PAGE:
The X-Men title has been going through huge changes recently and they seem to finally have found some peace. Find out how the X-men are managing their safe paradise in X-Men #1 by Marvel Comics!


Writer: Jonathan Hickman
Artist; Leinil Francis Yu
Colorist: Leinil Francis Yu
Letterer: VC’s Clayton Cowles
Editor: Jordan D. White
Publisher: Marvel Comics
Cover Price: $4.99
Release Date: October 16th, 2019

Previously on X-Men: After Powers of X wrapped up, mutants now have the safe-haven in Krakoa. Protecting this new safe haven is the X-Men with a roaster of heroes featuring Cyclops, Storm, and Magneto. Now that the island nation is created, the X-Men are tasked to rescue as many mutants as possible from Orchis and to protect the people from any threat.


The story begins with a flashback of Cyclops receiving his iconic sunglasses from Charles Xavier and reuniting the reader with that moment. In the present, Storm, Cyclops, Polaris, and Magneto are attacking the last Orchis stronghold to rescue children mutants that have been kidnapped. The last Orchis scientists try to stand up to the X-Men by regressing into gorillas but were quickly dispatched by Magneto. Amongst the prisoners was a human with massive atemporal development that teleports away quickly after being freed. The crew returns the children back to Krakoa where Magneto receives a hero’s welcome. Storm has proven to be pushing herself to her physical limit and Cyclops returns to the moon to his family home. Cyclops arrives home to see Jean Grey, Wolverine, Corsair, Havok, Vulcan, Prestige, and Cable as they have a family dinner filled with love and laughter. Meanwhile, the Orchis based near the sun wishes their dead well but seem to have a way to potentially bring them back to life.


The comic book opens with what I expect with Storm and Cyclops blowing up some sentinels in the Orchis Stronghold. The story then becomes something much different. It becomes a story of people who are clearly happy and at peace. It is odd for me to visualize Cyclops so relaxed and at peace while also working side by side with Magneto. This is an incredible change of pace for what I would expect from my X-Men story. The mutant utopia seems to have finally been accomplished and I wonder how it will inevitably fall apart.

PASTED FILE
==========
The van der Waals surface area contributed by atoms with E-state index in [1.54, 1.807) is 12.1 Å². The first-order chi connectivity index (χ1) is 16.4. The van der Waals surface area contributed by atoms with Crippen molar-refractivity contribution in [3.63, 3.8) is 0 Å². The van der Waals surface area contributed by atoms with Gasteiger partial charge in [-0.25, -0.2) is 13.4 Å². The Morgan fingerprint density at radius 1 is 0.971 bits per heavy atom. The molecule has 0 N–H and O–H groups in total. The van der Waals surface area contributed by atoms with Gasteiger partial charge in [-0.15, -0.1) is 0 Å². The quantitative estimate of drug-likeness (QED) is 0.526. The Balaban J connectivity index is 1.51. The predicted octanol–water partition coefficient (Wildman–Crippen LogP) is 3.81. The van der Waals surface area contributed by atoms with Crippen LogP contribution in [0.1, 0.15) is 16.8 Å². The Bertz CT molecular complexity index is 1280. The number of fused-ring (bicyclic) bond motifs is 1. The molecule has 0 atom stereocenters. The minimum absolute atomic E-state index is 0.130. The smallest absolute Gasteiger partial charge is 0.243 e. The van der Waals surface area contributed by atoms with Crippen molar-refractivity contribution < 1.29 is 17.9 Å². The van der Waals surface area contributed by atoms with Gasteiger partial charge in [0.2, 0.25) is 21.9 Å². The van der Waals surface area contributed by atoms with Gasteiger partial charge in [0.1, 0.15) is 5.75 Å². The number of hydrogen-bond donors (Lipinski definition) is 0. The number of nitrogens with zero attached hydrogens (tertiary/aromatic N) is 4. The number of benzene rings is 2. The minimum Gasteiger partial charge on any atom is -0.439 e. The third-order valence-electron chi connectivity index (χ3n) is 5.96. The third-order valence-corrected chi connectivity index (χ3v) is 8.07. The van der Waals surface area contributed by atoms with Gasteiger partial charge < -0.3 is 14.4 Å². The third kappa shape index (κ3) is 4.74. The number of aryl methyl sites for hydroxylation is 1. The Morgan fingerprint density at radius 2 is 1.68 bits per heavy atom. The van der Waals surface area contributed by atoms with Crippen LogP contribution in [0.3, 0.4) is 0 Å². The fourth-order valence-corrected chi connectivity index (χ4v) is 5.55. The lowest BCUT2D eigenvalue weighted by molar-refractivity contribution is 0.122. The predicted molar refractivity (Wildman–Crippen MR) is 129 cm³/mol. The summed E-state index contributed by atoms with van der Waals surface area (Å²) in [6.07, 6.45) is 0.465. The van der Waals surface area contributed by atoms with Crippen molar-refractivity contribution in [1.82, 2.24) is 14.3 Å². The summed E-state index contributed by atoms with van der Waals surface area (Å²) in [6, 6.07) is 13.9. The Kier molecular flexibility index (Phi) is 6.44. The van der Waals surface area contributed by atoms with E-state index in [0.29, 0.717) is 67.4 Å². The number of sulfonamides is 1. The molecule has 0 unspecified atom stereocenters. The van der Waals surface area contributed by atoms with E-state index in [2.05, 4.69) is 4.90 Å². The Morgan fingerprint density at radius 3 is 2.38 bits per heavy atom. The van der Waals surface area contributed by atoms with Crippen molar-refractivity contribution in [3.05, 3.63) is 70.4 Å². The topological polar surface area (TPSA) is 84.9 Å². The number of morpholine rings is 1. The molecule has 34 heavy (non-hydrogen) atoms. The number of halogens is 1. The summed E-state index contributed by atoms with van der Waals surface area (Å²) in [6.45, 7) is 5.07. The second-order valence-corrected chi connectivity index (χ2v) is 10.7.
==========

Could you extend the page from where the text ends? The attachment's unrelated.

Despite the light-hearted dialogue; the artist style seems to have a realistic feel. Polaris makes a joke about her dad enjoying the publicity and popularity of his station but the artist drew all the faces as very stoic. When we see the Summer’s household, we view small light-hearted moments between the family but drawn with grim facial expressions. The art and the writing are good separately but they did not work together for me in this first issue. 


The story is setting up a lot of plot lines for future issues to pick up, making this a solid issue 1 for the series. Magneto still has his God complex that the people of Krakoa reinforce, Storm seems to be making mistakes due to exhaustion, and then a huge concept of family. My story telling philosophy in both tabletop roleplaying games and my own writing is that you need two sets of themes. The first theme has to be a plot for the story; for this issue it seems to be dwelling somewhere between family and community. The second themes need to be obstacles for characters to overcome. Storm here is pushing herself too far and I wouldn’t be surprised if her character theme is going to be her burning out and learning physical limits. With both set of themes being set up, I am looking forward to a positive experience with the rest of the series.

An interesting idea that is being set up starts with that initial flashback. Cyclops and Professor X has a conversation that emphasizes a point to make sure that you are seeing the world the way it really is. Don’t look at things through rose colored glasses. Ironic considering how Cyclops fully sees the world in a slightly reddish tint. There is a lot of foreshadowing coming from this one scene and we will see how it pays off.


I was hesitant at first because it had the $5 dollar price tag, but I received about 40 pages of content in this book. Even though I was put off by the art style that contradicts the tone of the writing; the story was still great and worth a read. 4 out of 5 for X-Men #1 by Marvel Comics.

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X-Men #1


Even though I was put off by the art style that contradicts the tone of the writing; the story was still great and worth a read.

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About Author

Christopher Rondeau is a storyteller based in Pittsburgh. Finding himself with little work, he ended up creating a job as a Game Master full time on the internet. Chris spends most of his days reading everything he can, writing bad fiction, and watching old Digimon cartoons with his daughter. Sometimes you can find him Dungeon Mastering a podcast or streaming on twitch. Recently, he has completed his Master's degree with a focus on collaborative storytelling. Find out more at

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